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Smarta and Vaishnava
Mundane fruitive smritis are casual-their results-the sense enjoyers are worldly smartas.
When a living entity considers his material body and mind as his self and thus engages in various fruitive activities with a desire to enjoy their fruits, then he is called a smarta. The rules and regulations of the smritis have been composed to regulate those who are not surrendered to the Lord or His devotees but are simply engaged for their own bodily comforts. The rigid instructions of the smritis are meant to minimize the sinful propensities of those who always speak lies, cheat others, behave improperly, hanker after others possessions, and commit violence to achieve their self-interest. Therefore the injunctions of the smritis are not eternal, but simply casual, in other words, they have been created for some specific purpose. But the spiritual activities meant for the pleasure of the Lord are eternal, because in such activities the enjoyer is the Supreme Lord, the activities are performed to satisfy Him, and they will eternally do so. Among the twenty-eight subjects dealt with by smarta Raghunandana, subjects such as dayabhaga (inheritance), samskara (purificatory processes), shuddhinirnaya (ascertainment of purity), prayashcitta (atonement), and shraddha (offering oblations with prasada) are meant for human beings who desire to live one hundred years, and the enjoyers in this case are also those same human beings. There is no mention about the science of self-realization. His mention of worshiping Durga, observing Ekadashi, and sacrificing oxen are meant for material enjoyment or attaining liberation. Therefore they are casual.
The devotees follow the primary rule and prohibition.
The Vaishnavas who are fully surrendered to the Lord do not engage in casual activities. They know that the Supreme Lord is the only enjoyer of everything and thus they engage in devotional service to please Him. They know that:
smartavyah satatam vishnur vismartavyo na jatucit
sarve vidhi-nishedhah syur etayor eva kinkarah
Lord Vishnu is to be remembered always-this is the only rule, and never forget Vishnu-this is the only prohibition. All other rules and prohibitions are based on this primary rule and this primary prohibition. That which by following the Lord is always remembered is a rule, and that which by following the Lord is never forgotten is a prohibition. (from Padma Purana quoted in Bhakti-rasamrita-sindhu)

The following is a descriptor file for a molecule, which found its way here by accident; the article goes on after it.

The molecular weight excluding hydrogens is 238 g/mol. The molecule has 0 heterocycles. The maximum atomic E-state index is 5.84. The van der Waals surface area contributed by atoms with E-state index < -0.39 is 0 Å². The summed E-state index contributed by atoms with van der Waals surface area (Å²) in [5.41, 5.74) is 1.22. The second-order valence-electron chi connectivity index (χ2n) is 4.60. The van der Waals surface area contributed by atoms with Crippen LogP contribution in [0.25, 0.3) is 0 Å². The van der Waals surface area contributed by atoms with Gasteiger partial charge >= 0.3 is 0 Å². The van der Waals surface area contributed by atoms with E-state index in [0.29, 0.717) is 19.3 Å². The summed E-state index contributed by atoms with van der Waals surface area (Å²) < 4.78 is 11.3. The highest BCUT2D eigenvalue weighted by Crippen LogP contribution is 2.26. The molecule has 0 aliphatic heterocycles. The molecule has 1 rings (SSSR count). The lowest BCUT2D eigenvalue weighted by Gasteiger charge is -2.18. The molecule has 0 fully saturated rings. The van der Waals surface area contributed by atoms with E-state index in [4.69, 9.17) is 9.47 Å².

The Vaishnavas serve the Lord with love and devotion.
The Vaishnavas are fully surrendered souls, therefore all their activities are meant to satisfy the Lord. The Vaishnavas are nonenvious and realistic, because they have reestablished their relationship with the Lord. They do not wish to be influential in this world or subdue others; nor do they desire any fame through the performance of various sacrifices, meditation, chanting mantras, undergoing austerities, performing funeral rites, offering oblations, travelling to the holy places, or sacrificing animals in the worship of Durga; nor are they interested in attaining the heavenly planets. Furthermore, they do not desire to enjoy the pleasure of liberation by attaining freedom from the clutches of birth and death. If they can serve their worshipable Lord, they do not mind to take millions of births or even reside in hell. This is their only prayer. Pleasing the Lord is their goal of life.
Exhibition of the abominable
mundane considerations of the materialists
who are bewildered by the illusory energy.
It is found in Shrimad Bhagavatam that in ancient times there was a debate between the Hari-janas and Prakriti-janas over Ajamila. In this connection, Yamaraja instructed the Prakriti-janas (the Yamadutas) as follows: “What to speak to others, even great personalities like Jaimini and Manu, who have fruitive mentalities, could not properly realize the characteristics of the Hari-janas. Because their intelligence has been contaminated by the flowery language of the Vedas, their power of discrimination has been overwhelmed by Maya. Therefore they glorify the elaborate and opulent ritualistic ceremonies of the smritis. Because they identify their bodies as their self, according to the logic kamukah pashyanti kamini-mayam jagat, or “a very lusty man sees women everywhere,” they even find various faults with the devotional endeavors of the Vaishnavas; they consider the water that has washed the feet of the Vaishnavas as ordinary water; and they even consider that if Lord Narayana (shalagrama) is touched by a shudra He should be purified by five purificatory ingredients. In other words, they think that even the Lord is subjected to contamination and can be purified by something like cow dung. They consider that the Vaishnavas belong to a particular caste, they consider maha-prasada as ordinary rice and dal that can be contaminated by the touch, and they consider that if they eat or offer foodstuffs cooked by their disciples they will loose their caste. They eat atapa rice that has not been precooked, takes bath three times a day, walk abnormally on the road in order to avoid stepping on the ants, wear silk dhotis, consider that the Vaishnavas are forced to enjoy the fruits of their karma, consider that if one does not properly follow the demoniac varnashrama system then he will have to face the consequences, consider that religious principles are subordinate to social conventions, and glorify their godless society. Moreover, they consider that all of these activities are devotional service to the Lord.